Vivid memory: I was leading a quartering party (a small advance team that scouts and secures a new place for a command post). After maybe 30 minutes on the ground, comms were up, my initial assessment was done, the key pieces of the perimeter defenses had been sited, and my soldiers were hard at work on site prep. So I moved on to the next priority: crew-served weapon positions. I got an entrenching tool, jumped into the hole with a very surprised soldier, and started digging. When I left the unit, he toasted me as the only Major he had ever seen dig a fighting position.
I intentionally recall that moment, because it reminds me that sometimes I personally need to do the hard thing.You can reap huge credibility dividends if institutional memory includes images of you in the trenches doing the worst jobs.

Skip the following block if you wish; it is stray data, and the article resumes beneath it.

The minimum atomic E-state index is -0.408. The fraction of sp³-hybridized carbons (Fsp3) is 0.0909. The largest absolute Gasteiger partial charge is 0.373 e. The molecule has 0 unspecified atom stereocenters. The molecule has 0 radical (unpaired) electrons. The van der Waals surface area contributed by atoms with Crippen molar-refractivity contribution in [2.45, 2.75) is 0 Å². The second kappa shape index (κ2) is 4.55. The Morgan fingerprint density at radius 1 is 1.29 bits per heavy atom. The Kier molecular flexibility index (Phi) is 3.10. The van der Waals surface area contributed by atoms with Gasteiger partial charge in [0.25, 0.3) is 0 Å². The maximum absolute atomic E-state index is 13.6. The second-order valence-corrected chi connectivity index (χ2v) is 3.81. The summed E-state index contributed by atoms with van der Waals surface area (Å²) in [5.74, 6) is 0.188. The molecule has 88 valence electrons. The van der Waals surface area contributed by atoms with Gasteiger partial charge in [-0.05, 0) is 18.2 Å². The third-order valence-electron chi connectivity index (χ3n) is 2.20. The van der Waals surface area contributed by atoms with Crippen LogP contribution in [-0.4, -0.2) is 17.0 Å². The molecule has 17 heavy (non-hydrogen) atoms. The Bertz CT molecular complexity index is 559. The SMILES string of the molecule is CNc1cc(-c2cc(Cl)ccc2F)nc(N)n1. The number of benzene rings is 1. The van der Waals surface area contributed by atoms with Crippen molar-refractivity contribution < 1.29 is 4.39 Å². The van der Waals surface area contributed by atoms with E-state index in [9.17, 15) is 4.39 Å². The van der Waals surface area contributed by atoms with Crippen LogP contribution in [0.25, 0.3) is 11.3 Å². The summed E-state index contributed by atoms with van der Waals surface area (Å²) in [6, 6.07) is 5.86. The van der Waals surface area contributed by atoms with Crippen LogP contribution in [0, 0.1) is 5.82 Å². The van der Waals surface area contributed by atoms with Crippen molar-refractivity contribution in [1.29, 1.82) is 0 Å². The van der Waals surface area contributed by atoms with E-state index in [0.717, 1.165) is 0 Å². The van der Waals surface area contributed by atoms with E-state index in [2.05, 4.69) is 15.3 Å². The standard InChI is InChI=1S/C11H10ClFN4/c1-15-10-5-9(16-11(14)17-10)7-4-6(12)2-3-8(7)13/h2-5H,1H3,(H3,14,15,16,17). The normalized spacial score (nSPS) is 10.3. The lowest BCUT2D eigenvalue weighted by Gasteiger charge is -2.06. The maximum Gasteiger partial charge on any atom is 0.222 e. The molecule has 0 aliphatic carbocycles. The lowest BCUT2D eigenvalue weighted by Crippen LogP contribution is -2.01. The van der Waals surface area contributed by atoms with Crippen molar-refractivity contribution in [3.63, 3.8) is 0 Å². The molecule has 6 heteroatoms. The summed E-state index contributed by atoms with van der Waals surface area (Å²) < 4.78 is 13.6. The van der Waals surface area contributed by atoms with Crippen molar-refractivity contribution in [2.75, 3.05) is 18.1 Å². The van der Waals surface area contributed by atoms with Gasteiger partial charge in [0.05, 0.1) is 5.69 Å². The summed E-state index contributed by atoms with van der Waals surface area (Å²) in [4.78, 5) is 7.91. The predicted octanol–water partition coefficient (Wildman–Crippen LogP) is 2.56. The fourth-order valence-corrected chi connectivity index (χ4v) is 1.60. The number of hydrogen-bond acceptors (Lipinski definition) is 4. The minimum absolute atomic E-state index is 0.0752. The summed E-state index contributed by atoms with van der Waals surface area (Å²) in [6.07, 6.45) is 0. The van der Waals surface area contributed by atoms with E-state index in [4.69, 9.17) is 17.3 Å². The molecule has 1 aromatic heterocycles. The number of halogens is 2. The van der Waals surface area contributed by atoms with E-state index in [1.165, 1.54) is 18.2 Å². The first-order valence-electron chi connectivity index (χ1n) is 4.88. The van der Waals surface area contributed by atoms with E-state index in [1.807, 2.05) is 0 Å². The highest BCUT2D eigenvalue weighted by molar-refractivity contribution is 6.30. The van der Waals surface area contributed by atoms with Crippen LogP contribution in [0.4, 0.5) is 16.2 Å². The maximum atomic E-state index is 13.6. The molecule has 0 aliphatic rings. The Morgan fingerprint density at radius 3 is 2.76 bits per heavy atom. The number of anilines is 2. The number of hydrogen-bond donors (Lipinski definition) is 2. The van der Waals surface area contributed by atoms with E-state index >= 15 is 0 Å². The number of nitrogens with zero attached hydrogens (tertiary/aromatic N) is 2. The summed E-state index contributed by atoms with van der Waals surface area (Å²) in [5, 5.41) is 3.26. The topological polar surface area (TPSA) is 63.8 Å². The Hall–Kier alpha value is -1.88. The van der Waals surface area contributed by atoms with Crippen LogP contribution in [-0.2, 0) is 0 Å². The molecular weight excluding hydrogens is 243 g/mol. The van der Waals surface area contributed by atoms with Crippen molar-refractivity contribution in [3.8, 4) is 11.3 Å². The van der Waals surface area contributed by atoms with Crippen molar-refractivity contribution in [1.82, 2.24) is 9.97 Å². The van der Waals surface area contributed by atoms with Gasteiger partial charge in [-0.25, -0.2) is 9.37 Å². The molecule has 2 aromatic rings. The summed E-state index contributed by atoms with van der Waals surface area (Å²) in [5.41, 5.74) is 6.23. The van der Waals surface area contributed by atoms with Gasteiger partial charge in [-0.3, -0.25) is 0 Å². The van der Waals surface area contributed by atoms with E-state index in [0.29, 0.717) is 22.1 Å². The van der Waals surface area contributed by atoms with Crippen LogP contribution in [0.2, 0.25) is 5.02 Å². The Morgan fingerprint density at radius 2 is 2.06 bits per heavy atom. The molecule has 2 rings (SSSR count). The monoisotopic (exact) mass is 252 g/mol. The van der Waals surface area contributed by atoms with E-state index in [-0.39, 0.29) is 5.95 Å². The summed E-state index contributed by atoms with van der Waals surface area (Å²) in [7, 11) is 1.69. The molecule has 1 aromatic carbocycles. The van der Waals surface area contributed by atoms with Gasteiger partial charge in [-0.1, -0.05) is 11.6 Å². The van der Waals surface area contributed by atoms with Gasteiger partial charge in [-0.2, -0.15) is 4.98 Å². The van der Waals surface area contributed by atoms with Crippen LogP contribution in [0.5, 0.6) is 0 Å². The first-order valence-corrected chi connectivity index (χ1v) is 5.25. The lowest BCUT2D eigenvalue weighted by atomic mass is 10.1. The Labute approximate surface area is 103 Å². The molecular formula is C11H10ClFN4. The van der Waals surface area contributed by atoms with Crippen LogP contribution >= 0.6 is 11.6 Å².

At a minimum, some of your employees should be able to recall a time when you did those jobs, even if you've been promoted past them. Best is if you can find the time once in a while to put on some work clothes and go get dirty again.
When you do the hard thing, there are some invaluable outcomes:
1. You understand at the gut level what it takes to get the job done. That can only help you plan and resource, as well as be empathetic to your team.
2. On that Us-Them spectrum, you move closer to the Us end of the scale.
3. Your employees are more likely to see you as a hard worker with different tasks than theirs, rather than somebody with a slack job who avoids real work.
4. You get actually get something productive done, which always feels good.
Old school leadership said, “Never ask your people to do something you aren't willing to do yourself.” These days that isn't always practical in the literal sense, but the idea is good. My advice: At least once a quarter, schedule a half day or day to roll your sleeves up and do the hard thing for a while. You'll be a better leader.